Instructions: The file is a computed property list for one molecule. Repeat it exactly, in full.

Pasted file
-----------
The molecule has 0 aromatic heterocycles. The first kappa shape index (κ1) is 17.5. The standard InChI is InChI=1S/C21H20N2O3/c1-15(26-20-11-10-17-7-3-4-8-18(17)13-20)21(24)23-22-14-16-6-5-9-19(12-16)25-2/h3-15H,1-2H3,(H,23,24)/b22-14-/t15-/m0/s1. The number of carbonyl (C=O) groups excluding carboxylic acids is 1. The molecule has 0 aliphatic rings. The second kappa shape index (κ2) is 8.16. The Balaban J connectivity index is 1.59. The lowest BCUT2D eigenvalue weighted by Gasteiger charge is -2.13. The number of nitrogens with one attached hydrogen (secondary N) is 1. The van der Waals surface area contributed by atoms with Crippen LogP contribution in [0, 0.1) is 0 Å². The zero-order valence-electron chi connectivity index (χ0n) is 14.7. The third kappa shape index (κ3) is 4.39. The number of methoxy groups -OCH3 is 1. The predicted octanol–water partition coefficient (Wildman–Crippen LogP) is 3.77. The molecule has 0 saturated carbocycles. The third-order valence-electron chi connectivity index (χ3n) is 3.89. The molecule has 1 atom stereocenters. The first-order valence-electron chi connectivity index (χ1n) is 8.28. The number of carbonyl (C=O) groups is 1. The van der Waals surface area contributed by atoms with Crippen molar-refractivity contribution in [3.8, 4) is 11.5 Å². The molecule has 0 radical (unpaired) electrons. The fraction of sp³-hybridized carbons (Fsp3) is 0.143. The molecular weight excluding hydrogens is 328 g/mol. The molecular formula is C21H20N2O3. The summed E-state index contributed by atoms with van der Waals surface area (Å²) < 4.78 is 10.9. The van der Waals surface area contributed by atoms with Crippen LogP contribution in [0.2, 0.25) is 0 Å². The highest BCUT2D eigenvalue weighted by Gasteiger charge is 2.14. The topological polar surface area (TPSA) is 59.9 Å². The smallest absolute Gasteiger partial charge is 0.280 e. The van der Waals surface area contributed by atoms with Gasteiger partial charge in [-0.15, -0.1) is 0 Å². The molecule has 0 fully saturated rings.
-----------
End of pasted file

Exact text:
The molecule has 0 aromatic heterocycles. The first kappa shape index (κ1) is 17.5. The standard InChI is InChI=1S/C21H20N2O3/c1-15(26-20-11-10-17-7-3-4-8-18(17)13-20)21(24)23-22-14-16-6-5-9-19(12-16)25-2/h3-15H,1-2H3,(H,23,24)/b22-14-/t15-/m0/s1. The number of carbonyl (C=O) groups excluding carboxylic acids is 1. The molecule has 0 aliphatic rings. The second kappa shape index (κ2) is 8.16. The Balaban J connectivity index is 1.59. The lowest BCUT2D eigenvalue weighted by Gasteiger charge is -2.13. The number of nitrogens with one attached hydrogen (secondary N) is 1. The van der Waals surface area contributed by atoms with Crippen LogP contribution in [0, 0.1) is 0 Å². The zero-order valence-electron chi connectivity index (χ0n) is 14.7. The third kappa shape index (κ3) is 4.39. The number of methoxy groups -OCH3 is 1. The predicted octanol–water partition coefficient (Wildman–Crippen LogP) is 3.77. The molecule has 0 saturated carbocycles. The third-order valence-electron chi connectivity index (χ3n) is 3.89. The molecule has 1 atom stereocenters. The first-order valence-electron chi connectivity index (χ1n) is 8.28. The number of carbonyl (C=O) groups is 1. The van der Waals surface area contributed by atoms with Crippen molar-refractivity contribution in [3.8, 4) is 11.5 Å². The molecule has 0 radical (unpaired) electrons. The fraction of sp³-hybridized carbons (Fsp3) is 0.143. The molecular weight excluding hydrogens is 328 g/mol. The molecular formula is C21H20N2O3. The summed E-state index contributed by atoms with van der Waals surface area (Å²) < 4.78 is 10.9. The van der Waals surface area contributed by atoms with Crippen LogP contribution in [0.2, 0.25) is 0 Å². The highest BCUT2D eigenvalue weighted by Gasteiger charge is 2.14. The topological polar surface area (TPSA) is 59.9 Å². The smallest absolute Gasteiger partial charge is 0.280 e. The van der Waals surface area contributed by atoms with Gasteiger partial charge in [-0.15, -0.1) is 0 Å². The molecule has 0 fully saturated rings.